The solution to running a hyd. roller cam of decent size in a bbc engine is an easy, low cost fix, thanks to the Howards Max Effort lifters and Comp lightweight springs. The cost is only slightly more than the regular Howards street tie bar lifters, and they are undoubtedly the most stable hyd. roller lifters on the market without going to all out racing hyd. lifters. The Max Efforts are also very quiet. Not sure what rpm range they can remain stable at, but we have pushed some of our bbc engines up to the 6500 rpm range in order to establish the fall off point of a particular build. Fall off on hp levels are gradual up to 400 rpm past the max hp rpm range when using these special lifters, and that's the way it should be. We now use these lifters with all three of our bbc cam choices.
The next big cause for valve train instability when running a cam in the upper lift and duration range on a bbc engine would be having spring pressure that is too low. Regardless of what some may say would be the correct spring pressure, we know what it should be for safe operation and good performance. The numbers are slightly high, according to some uninformed authorities, but running too low of a spring pressure will assure valve float when running a cam of this size.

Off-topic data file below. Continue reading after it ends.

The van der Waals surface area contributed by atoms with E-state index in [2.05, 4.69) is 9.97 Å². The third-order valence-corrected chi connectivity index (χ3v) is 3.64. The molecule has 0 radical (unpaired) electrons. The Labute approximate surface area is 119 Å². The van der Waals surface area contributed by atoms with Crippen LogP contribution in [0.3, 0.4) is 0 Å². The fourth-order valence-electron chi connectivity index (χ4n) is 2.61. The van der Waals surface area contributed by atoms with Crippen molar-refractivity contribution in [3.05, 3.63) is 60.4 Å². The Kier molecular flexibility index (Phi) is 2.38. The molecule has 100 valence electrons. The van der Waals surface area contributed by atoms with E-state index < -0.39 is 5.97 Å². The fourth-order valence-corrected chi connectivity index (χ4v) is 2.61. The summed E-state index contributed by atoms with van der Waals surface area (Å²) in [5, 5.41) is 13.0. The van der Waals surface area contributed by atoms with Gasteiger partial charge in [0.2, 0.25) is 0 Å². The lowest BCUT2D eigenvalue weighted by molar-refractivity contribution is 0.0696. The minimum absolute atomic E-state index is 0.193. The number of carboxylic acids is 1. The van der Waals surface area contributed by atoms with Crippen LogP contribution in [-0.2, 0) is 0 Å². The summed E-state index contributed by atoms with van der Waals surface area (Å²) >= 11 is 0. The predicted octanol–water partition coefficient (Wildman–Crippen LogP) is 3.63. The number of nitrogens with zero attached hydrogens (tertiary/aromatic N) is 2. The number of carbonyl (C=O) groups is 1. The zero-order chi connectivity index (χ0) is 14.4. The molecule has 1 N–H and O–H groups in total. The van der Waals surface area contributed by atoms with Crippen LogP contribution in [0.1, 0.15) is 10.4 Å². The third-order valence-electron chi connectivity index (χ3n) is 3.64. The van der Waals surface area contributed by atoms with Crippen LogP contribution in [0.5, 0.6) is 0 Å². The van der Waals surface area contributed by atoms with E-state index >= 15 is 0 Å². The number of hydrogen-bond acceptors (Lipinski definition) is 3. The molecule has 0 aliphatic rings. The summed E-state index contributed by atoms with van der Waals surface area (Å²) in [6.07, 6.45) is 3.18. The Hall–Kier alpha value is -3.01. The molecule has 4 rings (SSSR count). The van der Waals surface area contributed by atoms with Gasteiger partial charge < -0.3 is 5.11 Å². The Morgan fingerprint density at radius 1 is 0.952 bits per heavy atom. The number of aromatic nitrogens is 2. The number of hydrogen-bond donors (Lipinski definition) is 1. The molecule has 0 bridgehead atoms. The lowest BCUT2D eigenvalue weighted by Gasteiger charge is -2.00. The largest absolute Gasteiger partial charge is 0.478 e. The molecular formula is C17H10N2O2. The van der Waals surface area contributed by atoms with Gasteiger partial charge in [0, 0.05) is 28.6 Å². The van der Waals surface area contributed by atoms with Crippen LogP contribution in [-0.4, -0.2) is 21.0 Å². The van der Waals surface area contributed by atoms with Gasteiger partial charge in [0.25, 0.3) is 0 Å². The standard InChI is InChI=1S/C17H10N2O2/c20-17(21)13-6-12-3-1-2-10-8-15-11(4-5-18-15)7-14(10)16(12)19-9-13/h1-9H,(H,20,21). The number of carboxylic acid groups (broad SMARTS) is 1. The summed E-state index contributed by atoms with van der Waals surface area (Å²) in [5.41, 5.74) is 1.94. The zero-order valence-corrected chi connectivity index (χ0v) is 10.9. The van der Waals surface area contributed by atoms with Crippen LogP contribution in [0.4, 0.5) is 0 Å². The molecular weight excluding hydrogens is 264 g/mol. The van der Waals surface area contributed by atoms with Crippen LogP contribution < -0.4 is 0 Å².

If you have weak springs or wrong pressure ranges in your setup, then you must correct this. We offer a proper set of Comp valve springs that work perfectly with this cam. They do not require unusually long valves. Weâ€™re very satisfied with the seat to nose ratio. These springs are also much lighter in weight than previous springs we have used, and that's a real plus when trying to stabilize the valve train on a bbc engine running at near or above 6000 rpm.
As you may know, there are larger lift bbc hyd. roller cams on the market, and we have used them for those running Pro-Street setups. Those also require a different type of lifter and special springs than what is used when running our regular Comp Cams. Our experience is vast on how to properly setup your valve train, due to the fact we have dynoed so many bbc street rod engines.
Big block Chevy engines pose a problem when running healthy sized hyd. roller cams if the valve train is not setup properly. It is essential that you address this before you start your build.
We also offer this cam in a retro roller style for use with early model blocks.